Stoney Lake Cottage: Bathroom #1 Progress

Here's a sneak peek  of one of several bathrooms in the Stonely Lake cottage project that are undergoing a light renovation.  The objective was to work with the existing elements as much as possible but give the entire bathroom a fresh new cottage style.   Its actually one of my favorite things to do - to explore the potential of existing space without completely gutting it and starting from scratch.  It is possible to transform an interior by implementing some straightforward changes.

Before - Existing Bathroom

The modifications for this bathroom involved replacing the ceramic tile floor with a wide plank knotty pine.  The existing solid pine vanity was great quality and in excellent condition but we replaced the synthetic countertop with new quartz counter, new hardware, added a new sink and faucet, and new lighting.  In addition to the new chrome fixtures the wall tile was removed and replaced with beadboard wainscotting with built-in mirror.  On the opposite wall to the sink I replaced the shiny brass towel bars with a row of chrome towel hooks.  A navy blue wall paint above the crisp white beadboard creates a classic cottage scheme.  To complete the bathroom we'll add colourful striped towels, a graphic area rug, and polished chrome and ribbed glass vanity accessories.

After - Bathroom in progress

This is just one of 4 bathroom remodels that are nearing completion in the cottage and getting ready for their first summer season.  I'm looking forwarding to sharing some after photos of the other spaces here in the coming months.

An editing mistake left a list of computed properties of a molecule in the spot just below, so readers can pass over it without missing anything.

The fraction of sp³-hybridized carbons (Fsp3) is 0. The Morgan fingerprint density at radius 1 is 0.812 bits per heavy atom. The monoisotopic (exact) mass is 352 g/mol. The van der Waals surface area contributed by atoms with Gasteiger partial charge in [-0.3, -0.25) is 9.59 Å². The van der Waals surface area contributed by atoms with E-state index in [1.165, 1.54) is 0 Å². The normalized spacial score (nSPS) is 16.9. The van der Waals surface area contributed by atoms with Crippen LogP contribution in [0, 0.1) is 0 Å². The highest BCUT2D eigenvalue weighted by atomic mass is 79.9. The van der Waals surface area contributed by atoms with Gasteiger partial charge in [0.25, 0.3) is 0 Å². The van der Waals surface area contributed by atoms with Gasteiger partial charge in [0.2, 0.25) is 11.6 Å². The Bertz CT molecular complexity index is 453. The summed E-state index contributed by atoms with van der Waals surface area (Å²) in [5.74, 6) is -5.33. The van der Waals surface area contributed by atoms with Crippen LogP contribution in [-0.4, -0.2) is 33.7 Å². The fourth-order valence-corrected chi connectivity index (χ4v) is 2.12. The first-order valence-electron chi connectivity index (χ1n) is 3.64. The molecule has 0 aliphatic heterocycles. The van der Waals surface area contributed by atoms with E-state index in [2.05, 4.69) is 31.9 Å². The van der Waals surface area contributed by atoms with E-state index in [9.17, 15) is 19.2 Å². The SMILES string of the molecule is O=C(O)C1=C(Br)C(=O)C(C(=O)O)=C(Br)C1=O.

NYC Reno: Progress & Boy's Bath

The past couple of months construction on the NYC family reno project has been moving along at a rapid pace.  I've painstakingly overseen the precise placement of plumbing and electrical rough-ins, in some cases we were scrutinizing 1/4 inches.   More recently, over the past two weeks I've overseen the stone tiles being sorted thru, picked-out and installed.  The paint samples are about to go up,,,,kitchen cabinetry is being installed and very quickly, very suddenly it all seems like the entire home is coming together all at once.  Its visible, tangible progress for the clients when all the 'beauty' starts appearing, a major turning point in this long process.

There are 3 bathrooms in this "3 apartments into 1" conversion, however, the tiny footprint of each of the original bathrooms had to remain as is.  These compact size bathrooms consumed an unimaginable amount of time in planning out the details to the precise inch.  On top of that, sourcing vanity/console options that are no larger than 18" and trying to maximize storage when recessing niches or cabinets into the wall space was limited - it was a challenge!